Dave the motorhome’s off the hill. After a few fabulous days up high and in the shadows of monster peaks, we’ve made a run West and are in a pretty little town crammed full with French tourists, in the official aire at Chanaz (N45.81374 E5.78758). If you’ve ever flown into Chambery on a ski or boarding holiday, if you’re eagle-eyed you’ll have most likely spotted the place from the air. It’s at the north end of the lake you fly over on your descent, the one you think you’ll splash-land into before the runway appears at the last minute.
Darkness came last night, tempered by a flash-light bright moon. We sat in Dave as the air cooled enough to tempt a little mid-summer run of his gas heating, watching an episode of House. Quick, hit pause: across the valley at the Les Arcs resorts the most tiny of full-sized firework displays went off, accompanied by tiny ‘bumphs’ as each miniature shower of bright sparks spread out in a dome in the sky. It was laughable: a great display and so tiny it would befit a dolls house. Later on another pause as our own adopted La Rosiere display cracked off. Although we seemed to be parked just above the resort, we faced most of the benign explosions at eye level. Charlie didn’t see the fun side, hiding under the table for hours.
This morning I ate a bowl of breakfast with a view of heaven. The tree-bearded massif opposite which cups Les Arcs provided as magnetic a sight to me as a wood fire on a frosty night.
The detour we’ve taken around the Alps the past few days has been a challenge from a driving viewpoint. Almost two years of squeezing Dave though gaps which he probably shouldn’t fit through has helped make it more fun. The traffic-rammed cols had me in a zone, much like the one you hope to get into when distance running, easing our broad shoulders around umpteen hairpins, squeezing past fast oncoming cars and vans, finding the edge of the barrier-less road without losing what’s left of my thinning hair. Before we left La Rosiere today I set our sat nav for home: 14 hours, 1300km. That’s how long it takes to get from Nottingham to this particular Alpine Valhalla. If you can’t tell, I’ve found our summer Alpine detour to be magical.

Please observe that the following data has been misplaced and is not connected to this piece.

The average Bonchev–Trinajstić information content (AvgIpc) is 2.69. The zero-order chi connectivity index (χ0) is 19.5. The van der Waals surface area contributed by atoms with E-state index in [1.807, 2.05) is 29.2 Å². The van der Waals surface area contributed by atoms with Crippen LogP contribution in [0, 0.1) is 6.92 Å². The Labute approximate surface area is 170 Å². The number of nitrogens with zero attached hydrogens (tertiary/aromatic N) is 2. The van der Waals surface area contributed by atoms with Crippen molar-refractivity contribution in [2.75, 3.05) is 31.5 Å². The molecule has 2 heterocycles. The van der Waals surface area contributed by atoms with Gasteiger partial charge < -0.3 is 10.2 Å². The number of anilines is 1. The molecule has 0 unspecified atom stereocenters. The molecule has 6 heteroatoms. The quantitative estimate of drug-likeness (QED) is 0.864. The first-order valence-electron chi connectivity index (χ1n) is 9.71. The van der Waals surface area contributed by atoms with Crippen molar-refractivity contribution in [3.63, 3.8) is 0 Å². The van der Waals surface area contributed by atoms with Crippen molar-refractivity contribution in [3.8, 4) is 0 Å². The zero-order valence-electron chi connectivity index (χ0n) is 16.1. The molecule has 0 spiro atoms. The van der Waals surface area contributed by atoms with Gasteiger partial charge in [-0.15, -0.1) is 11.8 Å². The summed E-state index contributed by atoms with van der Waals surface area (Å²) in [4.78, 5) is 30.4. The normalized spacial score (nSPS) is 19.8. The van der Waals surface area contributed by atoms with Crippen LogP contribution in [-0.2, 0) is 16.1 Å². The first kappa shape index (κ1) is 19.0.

The road down the hill from La Rosiere stripes the mountain. Each run back and forth is coupled together with a broad switch-back, it was an easy descent only needing 3rd gear engine braking from time to time. With a bottle or two of food colouring we could have pulled off a Red Arrows display; Dave was once again emitting enough fumes to attract Green Peace attention. Determined-looking lycra-clad cyclists panted their way up the opposite side of the road; one of the luckier ones (following us down the slope) pulled off a brave undertake on a hairpin and gradually disappeared off in front of us. I resisted the temptation to honk Dave’s horn in encouragement for the climbers; most of them look at me like I’m mad; perhaps nipping up a mountain of a bank holiday weekend is like a brisk walk to these guys?
‘Un bouchon’, is the French for a traffic jam: literally it means a ‘cork’. I love these bits and bobs of the language. ‘Il y a tout le monde’: means ‘there is the whole world’, or ‘oo-ee, it’s busy’! As we rolled into Bourg-St-Maurice both terms could be usefully uttered as we crawled our way through the place and into a fuel station to top up Dave’s mountain-depleted tank.